Comments:Photo source for Barack Obama presidential campaign "HOPE" poster discovered

Back to article

This page is for commentary on the news. If you wish to point out a problem in the article (e.g. factual error, etc), please use its regular collaboration page instead. Comments on this page do not need to adhere to the Neutral Point of View policy. You should sign your comments by adding ~~~~ to the end of your message. Please remain on topic. Though there are very few rules governing what can be said here, civil discussion and polite sparring make our comments pages a fun and friendly place. Please think of this when posting.

Quick hints for new commentators:

  • Use colons to indent a response to someone else's remarks
  • Always sign your comments by putting --~~~~ at the end
  • You can edit a section by using the edit link to the right of the section heading

National symbol


I really must have been out-of-touch. I consider myself to be politically aware, though not active. I have never heard of "the iconic Barack Obama "HOPE" poster, that became a national symbol during his 2008 presidential campaign". A "national symbol"? Really? Am I the only one who didn't see this? --SVTCobra 03:39, 22 January 2009 (UTC)Reply

I wouldn't say "national symbol" (that got added by someone else in the editing process), but it definitely became a widely-recognized icon of the Obama campaign and it's themes. To get a feel for how widely it spread, just look at how widely it's been imitated. There's a web application for giving the "Obamicon" treatment to any image.--ragesoss (talk) 06:44, 22 January 2009 (UTC)Reply

Original Print Version


I just wanted to point out that the original photo is this version: . This version is slightly different than the Hope version. It says Progress instead of Hope and has Fairey's signature OBEY star. -- 17:52, 22 January 2009 (UTC)Reply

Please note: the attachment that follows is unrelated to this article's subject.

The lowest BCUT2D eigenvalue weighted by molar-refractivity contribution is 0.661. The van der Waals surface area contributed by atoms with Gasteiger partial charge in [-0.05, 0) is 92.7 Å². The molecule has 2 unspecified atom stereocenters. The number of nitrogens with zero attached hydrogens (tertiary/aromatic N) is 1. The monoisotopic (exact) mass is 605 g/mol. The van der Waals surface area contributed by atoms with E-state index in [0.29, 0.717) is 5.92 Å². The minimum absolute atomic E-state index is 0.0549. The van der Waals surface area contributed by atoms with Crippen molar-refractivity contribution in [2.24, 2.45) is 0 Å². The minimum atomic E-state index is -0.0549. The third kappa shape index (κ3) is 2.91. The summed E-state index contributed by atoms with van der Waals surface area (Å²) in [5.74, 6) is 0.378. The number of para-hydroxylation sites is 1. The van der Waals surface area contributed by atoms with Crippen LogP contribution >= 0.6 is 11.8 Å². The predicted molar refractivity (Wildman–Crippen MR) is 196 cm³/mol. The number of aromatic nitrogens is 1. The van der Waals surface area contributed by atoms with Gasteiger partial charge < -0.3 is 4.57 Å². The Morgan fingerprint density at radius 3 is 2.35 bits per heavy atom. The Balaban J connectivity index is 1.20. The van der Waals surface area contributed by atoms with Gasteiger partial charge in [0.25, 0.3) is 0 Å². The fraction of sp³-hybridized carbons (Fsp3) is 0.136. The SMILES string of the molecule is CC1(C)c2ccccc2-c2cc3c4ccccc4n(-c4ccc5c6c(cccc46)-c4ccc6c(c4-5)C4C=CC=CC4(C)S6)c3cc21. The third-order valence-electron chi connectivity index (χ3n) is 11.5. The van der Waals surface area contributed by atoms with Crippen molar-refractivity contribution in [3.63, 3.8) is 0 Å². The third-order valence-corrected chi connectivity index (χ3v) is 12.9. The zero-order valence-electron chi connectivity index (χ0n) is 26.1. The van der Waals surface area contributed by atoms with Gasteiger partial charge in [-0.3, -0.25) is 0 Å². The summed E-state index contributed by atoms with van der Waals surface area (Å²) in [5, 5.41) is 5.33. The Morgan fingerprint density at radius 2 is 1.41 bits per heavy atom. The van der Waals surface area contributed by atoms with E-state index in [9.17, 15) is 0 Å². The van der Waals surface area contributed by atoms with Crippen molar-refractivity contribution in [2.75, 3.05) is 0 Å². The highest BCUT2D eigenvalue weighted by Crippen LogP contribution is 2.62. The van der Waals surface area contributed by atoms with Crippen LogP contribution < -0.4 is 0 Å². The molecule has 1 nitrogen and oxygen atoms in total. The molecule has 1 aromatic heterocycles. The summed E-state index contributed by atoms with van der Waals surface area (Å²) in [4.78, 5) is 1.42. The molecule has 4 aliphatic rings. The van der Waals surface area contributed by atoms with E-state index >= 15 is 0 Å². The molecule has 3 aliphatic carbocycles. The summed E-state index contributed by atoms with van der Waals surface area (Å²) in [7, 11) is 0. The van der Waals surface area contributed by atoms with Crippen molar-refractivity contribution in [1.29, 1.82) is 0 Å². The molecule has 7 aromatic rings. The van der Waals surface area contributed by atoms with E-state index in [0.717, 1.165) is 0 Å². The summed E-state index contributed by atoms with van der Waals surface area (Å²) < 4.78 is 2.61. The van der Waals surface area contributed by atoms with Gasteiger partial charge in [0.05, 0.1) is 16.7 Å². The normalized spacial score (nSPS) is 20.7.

Why is this a huge deal? Are there claims of plagiarism or something I'm missing? I could care less about this. This isn't notable. Great picture, but not news.—The preceding unsigned comment was added by (talkcontribs)

You did read the article after all by the sounds of it, and took time to make a comment, so it had to have interested you enough. DragonFire1024 (Talk to the Dragon) 03:17, 23 January 2009 (UTC)Reply
The fact that such an effort was put into identification by so many people is newsworthy. Blood Red Sandman (Talk) (Contribs) 07:37, 23 January 2009 (UTC)Reply



Nice many tasty information about the photo . --Kai Burghardt (talk) 09:15, 23 January 2009 (UTC)Reply

This is not news.


This is not news, but rather inane babbling with no true importance in general. Wikinews should push itself to stay above the level of such unimportant fluff to avoid risking a steady decline into the vacuous condition of official media outlets. — 01:20, 25 January 2009 (UTC)BrentReply

Wikinews is written by anyone and everyone. So our stories are whatever people happen to feel like writing. If you feel that there aren't enough important stories, then there is any easy way to fix that: write them;). More users are always appreciated. Gopher65talk 16:23, 25 January 2009 (UTC)Reply

Comments from feedback form - "you can keep the "change.""


you can keep the "change." — (talk) 00:53, 25 August 2010 (UTC)Reply